5. Have regular training sessions

Scheduling regular training sessions with your pooch to spend time together can strengthen your bond and help you to understand each other better! 10 minute sessions can work well - and, as for any dog, do the training when both you and your pooch are calm and when there are minimal distractions. Remember that it may take more repetition than with a younger dog to learn new things, but the good news is that your dog will probably have a longer attention span than a puppy, so you should get more time to practice before they become distracted.

6. Consider professional training

Consider taking your pooch to a training class to reinforce some basic cues, brush up on loose leash walking and help your dog to socialize with other dogs and people in a safe environment. If your dog has any difficulties with basic cues or has behavioural problems, seek advice and support from a qualified behaviourist - speak to the rescue centre that you adopted your dog from as they may have a member of staff that can help you. You should also contact your vet in case there’s an underlying medical issue.

7. Be patient!

happy dog with family

Be patient with your pooch - your new pal might need a few sessions before they learn something new, but be understanding. Repetition is essential. Try training in different places once they have mastered at-home training.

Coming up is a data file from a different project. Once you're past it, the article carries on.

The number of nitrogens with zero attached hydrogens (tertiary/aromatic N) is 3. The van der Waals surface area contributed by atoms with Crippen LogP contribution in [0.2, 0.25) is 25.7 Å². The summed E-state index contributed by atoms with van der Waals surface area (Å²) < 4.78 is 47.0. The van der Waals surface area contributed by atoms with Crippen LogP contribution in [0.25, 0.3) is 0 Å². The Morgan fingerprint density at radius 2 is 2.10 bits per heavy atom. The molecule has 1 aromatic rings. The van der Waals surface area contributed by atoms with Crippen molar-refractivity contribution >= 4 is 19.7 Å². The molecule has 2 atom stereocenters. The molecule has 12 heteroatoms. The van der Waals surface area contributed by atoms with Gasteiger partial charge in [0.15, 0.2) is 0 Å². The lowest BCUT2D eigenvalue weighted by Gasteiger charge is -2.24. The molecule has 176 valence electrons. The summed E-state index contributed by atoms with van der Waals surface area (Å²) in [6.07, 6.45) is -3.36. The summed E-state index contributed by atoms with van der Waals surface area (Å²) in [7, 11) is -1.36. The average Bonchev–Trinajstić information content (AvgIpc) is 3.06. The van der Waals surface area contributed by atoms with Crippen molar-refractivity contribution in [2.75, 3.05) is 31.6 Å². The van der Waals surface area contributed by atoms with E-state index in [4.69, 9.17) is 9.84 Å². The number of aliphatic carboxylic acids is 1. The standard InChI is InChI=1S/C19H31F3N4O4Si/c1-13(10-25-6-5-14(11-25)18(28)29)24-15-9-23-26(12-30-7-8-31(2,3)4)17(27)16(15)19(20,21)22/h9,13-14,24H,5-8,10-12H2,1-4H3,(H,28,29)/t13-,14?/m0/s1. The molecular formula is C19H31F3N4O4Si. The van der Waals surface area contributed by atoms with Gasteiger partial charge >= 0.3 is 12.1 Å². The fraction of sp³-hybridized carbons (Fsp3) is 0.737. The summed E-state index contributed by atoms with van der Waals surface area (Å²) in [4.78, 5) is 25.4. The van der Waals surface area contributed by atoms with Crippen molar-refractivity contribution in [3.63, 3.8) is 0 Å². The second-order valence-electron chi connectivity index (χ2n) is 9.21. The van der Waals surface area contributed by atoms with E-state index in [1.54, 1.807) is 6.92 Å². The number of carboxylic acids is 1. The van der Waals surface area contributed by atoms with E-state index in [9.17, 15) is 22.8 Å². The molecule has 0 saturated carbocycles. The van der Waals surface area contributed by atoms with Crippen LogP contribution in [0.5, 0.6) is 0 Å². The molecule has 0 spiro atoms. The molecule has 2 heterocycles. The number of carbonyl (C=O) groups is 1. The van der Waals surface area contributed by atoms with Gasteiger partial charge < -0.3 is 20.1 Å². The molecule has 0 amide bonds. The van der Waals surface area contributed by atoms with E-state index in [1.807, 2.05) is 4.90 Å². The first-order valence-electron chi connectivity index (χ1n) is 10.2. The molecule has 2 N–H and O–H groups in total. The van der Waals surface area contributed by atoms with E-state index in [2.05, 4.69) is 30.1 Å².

Ensure you’re consistent with house rules from the start - everyone in your household also needs to stick to these rules so that your dog can understand the expectations, for example whether they are allowed on the sofa or not. Different rules with different members of the family will confuse your pooch! Make sure that everyone uses the same cue words too so your dog can easily understand how they should act.

8. Never punish your pooch

Using positive reinforcement training is the best way to train your dog and it will help build a stronger relationship between you. Use tasty treats, praise or something special that you know your pooch enjoys, to reward them for good behaviour. This will help them to learn that being good will get positive results. You may need to try different things  to find out what their favourite rewards are! The rescue centre, or the person they used to live with, may also be able to shed light on the best incentives for your pooch. But, it’s important that you never punish your dog as this will damage your relationship with them as well as confuse them.

9. Mix it up

Training time spent learning new things can be fun for you and your dog so try different training activities with them. For example, introduce a scent game to get them using their nose! Or, consider filming yourself during training - this can be a great way to see how you’re doing but also record your growing friendship, and see how far your pooch has come!

10. Build a bond with your pawsome pal

Building a bond with your adopted adult pooch is particularly important. Remember that they may have been left at a rescue home, or were raised without much attention from previous owners. If possible, find out their background so that you can build a picture;  they may have a fear of something, or they may have trust issues that you need to be aware of.

Welcome them into their new home, and make sure you spend lots of time together with  plenty of playtime, relaxation, grooming and exercise. This will help strengthen your bond and make them more likely to respond positively to training and regularly reward them for doing the things you ask them to do, such as settling during quiet time, coming whenever called or walking on a loose leash.